majordomo

noun

ma·​jor·​do·​mo ˌmā-jər-ˈdō-(ˌ)mō How to pronounce majordomo (audio)
plural majordomos
1
: a head steward of a large household (such as a palace)
2
3
: a person who speaks, makes arrangements, or takes charge for another
broadly : the person who runs an enterprise
the majordomo of the fair

Did you know?

Majordomo has relatives in Spanish (mayordomo) and Italian (the now obsolete maiordomo), and English speakers borrowed the term from one of these languages. All three words—majordomo, mayordomo, and maiordomo—ultimately come from the Medieval Latin major domus, meaning "chief of the house." In its earliest uses, majordomo referred to the head steward of a royal household. The position was a high one with some relatively weighty responsibilities. Later, in the U.S., the word was used for the steward or overseer of a ranch. Since then, the word's meaning has extended even further; today, majordomo can designate any person who takes charge of another's affairs, be they business or personal.

Examples of majordomo in a Sentence

Recent Examples on the Web With Herbert, and with palace majordomo Agnes (Riseborough), The Regime is attempting to insert some level of drama into all the scenes about how the rest of the country has to dance to Elena’s ridiculous tunes. Alan Sepinwall, Rolling Stone, 29 Feb. 2024 The majordomo returned and handed Boba a large bag. Brian Truitt, USA TODAY, 22 Aug. 2023 The property was cared for by her majordomo, Vic, a gay Englishman who’d previously run a household for Bette Davis and who was tasked with everything from cleaning up after her dogs to laying out dress options for various social engagements. Seth Abramovitch, The Hollywood Reporter, 27 Apr. 2023 Jade Mountain offers a package to hike with your majordomo from the resort who will ensure your safety and comfort throughout the hike. James Barrett, Men's Health, 6 Apr. 2023 The ominous visit from his majordomo. Erik Kain, Forbes, 5 Jan. 2022 The revered majordomo died of a heart ailment in 1996 at age 82, at the Getty residence. James Reginato, Town & Country, 5 July 2022 His devotees range from music superstars including Rihanna and A$AP Rocky to the art world majordomo Sterling Ruby. Vogue Runway, Vogue, 22 Nov. 2022 And the Far & Away guides are a wonder — equal parts Sherpa, raconteur, majordomo, chef, and naturalist. Christopher Solomon, Travel + Leisure, 20 Mar. 2022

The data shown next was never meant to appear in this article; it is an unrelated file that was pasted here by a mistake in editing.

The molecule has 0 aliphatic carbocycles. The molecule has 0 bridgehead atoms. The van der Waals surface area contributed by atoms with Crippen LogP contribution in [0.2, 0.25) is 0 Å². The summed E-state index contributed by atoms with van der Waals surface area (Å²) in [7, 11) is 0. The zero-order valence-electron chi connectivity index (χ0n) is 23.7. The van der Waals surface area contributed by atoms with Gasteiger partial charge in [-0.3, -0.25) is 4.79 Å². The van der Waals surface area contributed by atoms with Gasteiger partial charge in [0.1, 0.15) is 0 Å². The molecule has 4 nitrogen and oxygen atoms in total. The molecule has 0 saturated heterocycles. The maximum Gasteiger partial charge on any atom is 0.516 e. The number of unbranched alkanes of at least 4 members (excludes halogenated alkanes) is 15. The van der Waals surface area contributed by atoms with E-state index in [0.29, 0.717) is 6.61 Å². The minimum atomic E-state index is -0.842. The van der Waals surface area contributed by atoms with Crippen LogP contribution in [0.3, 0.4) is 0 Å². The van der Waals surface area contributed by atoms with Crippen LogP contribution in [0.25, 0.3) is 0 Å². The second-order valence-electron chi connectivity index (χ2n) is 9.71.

These examples are programmatically compiled from various online sources to illustrate current usage of the word 'majordomo.' Any opinions expressed in the examples do not represent those of Merriam-Webster or its editors. Send us feedback about these examples.

Word History

Etymology

Spanish mayordomo or obsolete Italian maiordomo, from Medieval Latin major domus, literally, chief of the house

First Known Use

1589, in the meaning defined at sense 1

Time Traveler
The first known use of majordomo was in 1589

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Cite this Entry

“Majordomo.” Merriam-Webster.com Dictionary, Merriam-Webster, https://www.merriam-webster.com/dictionary/majordomo. Accessed 13 Apr. 2024.

Kids Definition

majordomo

noun
ma·​jor·​do·​mo ˌmā-jər-ˈdō-mō How to pronounce majordomo (audio)
plural majordomos
: a person in charge of a great and especially of a royal household

More from Merriam-Webster on majordomo

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